NYT Magazine: What If Working From Home Goes on … Forever?


Ben Waber, Humanyze President and co-founder, was quoted on the New York Times Magazine article titled “What If Working From Home Goes on … Forever?” by Clive Thompson.

Ben Waber, the president and co-founder of Humanyze, has spent his career tracking patterns among how employees communicate and how these correlate to companies’ health; Humanyze creates software that lets an organization map how communication flows internally. Waber suspects that in the long run, a company’s culture and creativity risk declining in a remote setup, because that alters the way an organization talks to itself. Specifically, the “weak ties” inside a company might fray.

“Strong ties” are people in your life you talk to frequently, even daily. “Weak ties” are the people with whom you rarely communicate, perhaps 15 minutes a week or less. When the pandemic hit, Waber analyzed the data from his clients’ companies and saw two things. One was that strong ties were becoming stronger. Ordinarily, 45 percent of the time someone spent communicating with colleagues — online or face to face — was with their five strongest ties. In the first weeks of lockdown, that figure exceeded 60 percent. That makes sense: “You’re stressed about work, and these are the people you know really well, so you’ll probably talk to them more,” Waber told me. That’s partly why productivity has stayed so high.

But the weak ties had deteriorated. Employees’ contact with more-distant colleagues had “fallen off a cliff,” dropping by 30 percent. Which again makes sense: If you only have so much time to communicate, you’re going to have to drop someone.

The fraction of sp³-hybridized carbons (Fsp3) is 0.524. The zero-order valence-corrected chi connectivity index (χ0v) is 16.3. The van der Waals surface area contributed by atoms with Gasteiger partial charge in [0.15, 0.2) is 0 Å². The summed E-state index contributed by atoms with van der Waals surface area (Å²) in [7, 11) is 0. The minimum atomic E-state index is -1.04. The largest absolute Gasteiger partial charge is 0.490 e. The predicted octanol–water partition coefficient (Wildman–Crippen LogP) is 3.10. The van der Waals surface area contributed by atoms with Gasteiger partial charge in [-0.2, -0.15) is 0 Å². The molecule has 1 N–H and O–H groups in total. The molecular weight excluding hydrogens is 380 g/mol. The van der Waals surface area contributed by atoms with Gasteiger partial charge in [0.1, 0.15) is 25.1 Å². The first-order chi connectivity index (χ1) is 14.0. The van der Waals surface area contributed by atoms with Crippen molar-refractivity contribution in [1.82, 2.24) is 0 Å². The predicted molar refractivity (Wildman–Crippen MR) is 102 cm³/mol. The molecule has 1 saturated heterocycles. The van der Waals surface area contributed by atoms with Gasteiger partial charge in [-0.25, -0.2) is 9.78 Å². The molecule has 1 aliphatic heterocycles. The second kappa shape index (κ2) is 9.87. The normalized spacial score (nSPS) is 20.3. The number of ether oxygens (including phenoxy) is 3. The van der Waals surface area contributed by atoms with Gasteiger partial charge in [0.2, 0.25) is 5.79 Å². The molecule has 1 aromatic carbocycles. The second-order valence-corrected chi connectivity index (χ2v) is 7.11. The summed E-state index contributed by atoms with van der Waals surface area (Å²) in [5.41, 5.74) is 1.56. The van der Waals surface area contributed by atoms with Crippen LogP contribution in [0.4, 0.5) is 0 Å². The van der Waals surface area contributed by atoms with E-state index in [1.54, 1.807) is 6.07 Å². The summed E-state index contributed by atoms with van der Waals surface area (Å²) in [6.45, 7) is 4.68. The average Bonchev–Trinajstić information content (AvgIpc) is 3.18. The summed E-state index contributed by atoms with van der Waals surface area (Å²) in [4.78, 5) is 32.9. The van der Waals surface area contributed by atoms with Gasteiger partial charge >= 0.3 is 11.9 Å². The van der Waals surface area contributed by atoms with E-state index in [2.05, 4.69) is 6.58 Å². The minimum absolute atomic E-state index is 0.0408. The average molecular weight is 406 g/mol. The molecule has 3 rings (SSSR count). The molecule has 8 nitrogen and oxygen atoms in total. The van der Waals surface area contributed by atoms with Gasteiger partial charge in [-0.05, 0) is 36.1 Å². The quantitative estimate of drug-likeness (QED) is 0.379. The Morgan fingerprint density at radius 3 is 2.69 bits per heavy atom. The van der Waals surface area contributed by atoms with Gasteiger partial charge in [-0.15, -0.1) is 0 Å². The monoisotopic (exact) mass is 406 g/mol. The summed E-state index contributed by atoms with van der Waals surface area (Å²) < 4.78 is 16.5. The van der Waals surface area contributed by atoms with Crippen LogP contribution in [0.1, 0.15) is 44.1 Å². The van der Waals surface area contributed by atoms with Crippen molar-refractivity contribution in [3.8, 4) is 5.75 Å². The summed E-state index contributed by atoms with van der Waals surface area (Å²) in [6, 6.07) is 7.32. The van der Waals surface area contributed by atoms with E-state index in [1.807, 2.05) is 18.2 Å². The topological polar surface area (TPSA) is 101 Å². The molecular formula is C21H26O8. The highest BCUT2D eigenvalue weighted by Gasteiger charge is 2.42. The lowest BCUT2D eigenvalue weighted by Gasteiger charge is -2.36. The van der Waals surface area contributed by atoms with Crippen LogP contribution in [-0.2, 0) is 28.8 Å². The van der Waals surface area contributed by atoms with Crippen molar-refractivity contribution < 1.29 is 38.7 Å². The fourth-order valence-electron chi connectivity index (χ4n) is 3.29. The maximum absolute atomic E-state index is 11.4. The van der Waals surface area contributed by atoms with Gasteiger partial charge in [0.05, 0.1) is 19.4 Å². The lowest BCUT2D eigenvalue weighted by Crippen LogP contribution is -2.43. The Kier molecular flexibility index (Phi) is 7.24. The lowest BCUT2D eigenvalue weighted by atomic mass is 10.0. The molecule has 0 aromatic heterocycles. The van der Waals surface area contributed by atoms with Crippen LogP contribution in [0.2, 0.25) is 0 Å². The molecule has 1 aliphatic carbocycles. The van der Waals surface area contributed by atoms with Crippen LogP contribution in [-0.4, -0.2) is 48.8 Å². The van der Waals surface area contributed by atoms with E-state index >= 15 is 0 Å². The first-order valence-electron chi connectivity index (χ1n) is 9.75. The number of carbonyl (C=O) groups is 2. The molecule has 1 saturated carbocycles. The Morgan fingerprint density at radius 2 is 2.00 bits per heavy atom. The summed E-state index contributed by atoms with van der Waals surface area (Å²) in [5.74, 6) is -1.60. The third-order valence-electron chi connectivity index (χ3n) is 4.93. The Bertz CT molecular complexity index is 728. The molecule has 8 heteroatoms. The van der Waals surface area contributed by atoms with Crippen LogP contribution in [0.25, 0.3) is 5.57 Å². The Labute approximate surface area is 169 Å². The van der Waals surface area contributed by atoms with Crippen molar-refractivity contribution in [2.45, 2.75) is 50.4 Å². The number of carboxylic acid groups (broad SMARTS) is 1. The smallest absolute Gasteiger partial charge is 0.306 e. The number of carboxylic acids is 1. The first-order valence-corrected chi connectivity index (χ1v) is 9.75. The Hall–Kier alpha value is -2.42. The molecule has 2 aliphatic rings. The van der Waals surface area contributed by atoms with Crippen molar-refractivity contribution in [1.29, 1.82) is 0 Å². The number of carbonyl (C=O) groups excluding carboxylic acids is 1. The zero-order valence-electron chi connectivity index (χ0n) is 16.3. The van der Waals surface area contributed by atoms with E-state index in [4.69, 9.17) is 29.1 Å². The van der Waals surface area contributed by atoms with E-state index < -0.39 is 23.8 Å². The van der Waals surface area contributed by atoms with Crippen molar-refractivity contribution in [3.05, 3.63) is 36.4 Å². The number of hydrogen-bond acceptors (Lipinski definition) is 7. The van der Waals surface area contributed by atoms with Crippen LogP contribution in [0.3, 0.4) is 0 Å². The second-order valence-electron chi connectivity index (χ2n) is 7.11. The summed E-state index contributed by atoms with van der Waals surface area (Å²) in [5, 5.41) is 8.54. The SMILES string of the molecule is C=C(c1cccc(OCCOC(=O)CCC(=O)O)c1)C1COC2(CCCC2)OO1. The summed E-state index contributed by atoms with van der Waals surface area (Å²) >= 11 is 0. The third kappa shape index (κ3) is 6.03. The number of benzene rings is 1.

But Waber contends that it’s those weak ties that create new ideas. Corporations have historically seen some of the biggest new ideas emerge, he says, when two employees who usually didn’t talk suddenly, by chance, connected. That is less likely to happen when everyone is remote.

You might imagine that technology could connect people in those silos, enabling anyone talk to anyone. But in practice, it doesn’t. “There’s the idea that, like, Can’t you Slack with anybody in the company? Sure you can. But you don’t: You’re not just going to cold-message somebody. Whereas you would have occasionally bumped into those people if you were in an office,” like in the cafeteria, at an after-work event or while lining up for coffee in the morning.

Waber predicts that companies will continue to hit their marks and be productive while remaining partly — or heavily — remote. The real damage will sneak up a year or two later, as the quality of new ideas becomes less bold, less electrifying. He also suspects that the overall cohesion of employees, how well they know one another, might suffer. “I think we’re going to see just this general degradation of the health of organizations,” he says.

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